river continues to trend southward. Will need to continue
evaluating whether or not any headlines will be warranted.

This system will transition into a more traditional frontal
boundary Thursday night, and thus the long-term discussion will
talk about the impacts associated with the second portion of this
storm. -Schaaf

.LONG TERM...Thursday night through Monday...Indeed, by this time
frame, we will have shifted into astronomical spring. However,
winter will keep a firm grip on the weather as multiple disturbances
swing through the area beneath a deep, anomalous upper trough.

The first front will shift east of the area Thursday evening. The
cold pool aloft offshore will arrive overnight at the coast, and
then Friday morning west of the Cascades. One disturbance will move
through the area Friday, then another Friday night, followed by one
more on Saturday. The core of the cold air mass associated with this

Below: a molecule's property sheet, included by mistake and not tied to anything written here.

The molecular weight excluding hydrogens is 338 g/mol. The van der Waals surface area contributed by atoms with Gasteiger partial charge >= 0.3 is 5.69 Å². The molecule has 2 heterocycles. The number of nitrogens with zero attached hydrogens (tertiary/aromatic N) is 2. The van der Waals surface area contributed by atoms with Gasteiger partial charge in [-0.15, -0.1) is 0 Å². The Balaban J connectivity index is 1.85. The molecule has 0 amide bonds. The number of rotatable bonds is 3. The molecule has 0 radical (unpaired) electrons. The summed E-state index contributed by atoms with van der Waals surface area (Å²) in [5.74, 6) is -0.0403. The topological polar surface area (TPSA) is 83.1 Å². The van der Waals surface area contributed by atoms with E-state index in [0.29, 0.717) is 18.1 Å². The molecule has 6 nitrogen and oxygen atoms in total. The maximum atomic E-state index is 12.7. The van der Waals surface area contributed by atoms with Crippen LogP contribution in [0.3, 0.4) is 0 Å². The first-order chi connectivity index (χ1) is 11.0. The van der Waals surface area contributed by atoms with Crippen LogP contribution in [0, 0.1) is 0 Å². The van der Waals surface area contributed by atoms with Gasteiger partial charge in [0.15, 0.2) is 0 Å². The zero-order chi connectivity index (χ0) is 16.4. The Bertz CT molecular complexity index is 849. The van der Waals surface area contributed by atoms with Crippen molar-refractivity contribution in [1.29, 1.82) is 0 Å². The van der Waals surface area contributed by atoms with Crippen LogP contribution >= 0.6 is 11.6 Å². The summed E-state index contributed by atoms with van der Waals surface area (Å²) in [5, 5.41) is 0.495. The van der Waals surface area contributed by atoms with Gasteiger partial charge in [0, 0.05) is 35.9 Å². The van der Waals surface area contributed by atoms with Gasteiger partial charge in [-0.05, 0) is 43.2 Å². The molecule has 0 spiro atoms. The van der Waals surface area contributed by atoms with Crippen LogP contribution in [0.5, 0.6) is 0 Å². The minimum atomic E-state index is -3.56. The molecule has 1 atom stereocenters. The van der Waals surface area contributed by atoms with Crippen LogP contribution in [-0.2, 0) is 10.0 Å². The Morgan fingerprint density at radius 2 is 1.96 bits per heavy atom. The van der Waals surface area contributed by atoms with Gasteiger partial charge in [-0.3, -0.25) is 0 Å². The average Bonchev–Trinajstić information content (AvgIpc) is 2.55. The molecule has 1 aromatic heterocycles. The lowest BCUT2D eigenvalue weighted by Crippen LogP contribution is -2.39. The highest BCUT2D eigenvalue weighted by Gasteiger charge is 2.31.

trough (-35 to -38C) is colder than the one that moved through the
area late last week. So once again, we`ll be looking at very low
snow levels with the potential for snow on the valley floors Friday
through Saturday (especially if the timing of precipitation is

This time of the year, it`s pretty hard for snow to accumulate much
at the lower elevations given the warming of the ground and the
higher March sun angle. This is especially true during the daylight
hours, but if precipitation arrives at night or very early in the
morning, there could be snow accumulation down as low as 500-1500
feet in some areas. This is possible both early Friday and Saturday
mornings. While each valley west of the Cascades seems to have its
own microclimate, perhaps the most vulnerable to this type of
situation is the Illinois Valley, where locally heavier
precipitation can really drag down the snow level at times. Right
now, it`s too early to say for certain how much snow will fall, but
this event will continue the late winter trend of building the
mountain snow pack. This is good news with respect to water storage,
since most areas are still running significant precipitation
deficits for the water year. But, it`s not so great news for
travelers, as there`ll likely be snow impacts, perhaps at low
elevations, but especially over the higher passes.

The expected cold weather also presents an issue for local